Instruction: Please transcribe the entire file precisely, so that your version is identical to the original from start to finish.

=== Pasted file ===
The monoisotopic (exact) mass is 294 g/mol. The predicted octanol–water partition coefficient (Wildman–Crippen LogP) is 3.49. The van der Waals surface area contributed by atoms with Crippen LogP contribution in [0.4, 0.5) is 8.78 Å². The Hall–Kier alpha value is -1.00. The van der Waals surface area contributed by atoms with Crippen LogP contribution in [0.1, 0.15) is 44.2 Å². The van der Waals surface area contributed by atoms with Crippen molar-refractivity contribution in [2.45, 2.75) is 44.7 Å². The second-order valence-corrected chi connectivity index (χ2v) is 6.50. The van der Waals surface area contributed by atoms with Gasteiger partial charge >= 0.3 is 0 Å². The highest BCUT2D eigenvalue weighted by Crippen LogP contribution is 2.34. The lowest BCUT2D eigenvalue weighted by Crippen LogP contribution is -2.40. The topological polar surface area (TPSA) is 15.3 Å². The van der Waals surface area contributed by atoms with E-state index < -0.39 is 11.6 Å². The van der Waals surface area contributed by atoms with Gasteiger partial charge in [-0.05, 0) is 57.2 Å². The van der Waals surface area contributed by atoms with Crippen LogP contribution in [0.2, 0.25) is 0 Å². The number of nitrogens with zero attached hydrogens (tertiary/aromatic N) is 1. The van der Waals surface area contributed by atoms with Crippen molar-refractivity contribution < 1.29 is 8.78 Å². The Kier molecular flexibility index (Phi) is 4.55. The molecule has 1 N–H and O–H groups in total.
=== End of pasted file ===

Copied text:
The monoisotopic (exact) mass is 294 g/mol. The predicted octanol–water partition coefficient (Wildman–Crippen LogP) is 3.49. The van der Waals surface area contributed by atoms with Crippen LogP contribution in [0.4, 0.5) is 8.78 Å². The Hall–Kier alpha value is -1.00. The van der Waals surface area contributed by atoms with Crippen LogP contribution in [0.1, 0.15) is 44.2 Å². The van der Waals surface area contributed by atoms with Crippen molar-refractivity contribution in [2.45, 2.75) is 44.7 Å². The second-order valence-corrected chi connectivity index (χ2v) is 6.50. The van der Waals surface area contributed by atoms with Gasteiger partial charge >= 0.3 is 0 Å². The highest BCUT2D eigenvalue weighted by Crippen LogP contribution is 2.34. The lowest BCUT2D eigenvalue weighted by Crippen LogP contribution is -2.40. The topological polar surface area (TPSA) is 15.3 Å². The van der Waals surface area contributed by atoms with E-state index < -0.39 is 11.6 Å². The van der Waals surface area contributed by atoms with Gasteiger partial charge in [-0.05, 0) is 57.2 Å². The van der Waals surface area contributed by atoms with Crippen LogP contribution in [0.2, 0.25) is 0 Å². The number of nitrogens with zero attached hydrogens (tertiary/aromatic N) is 1. The van der Waals surface area contributed by atoms with Crippen molar-refractivity contribution < 1.29 is 8.78 Å². The Kier molecular flexibility index (Phi) is 4.55. The molecule has 1 N–H and O–H groups in total.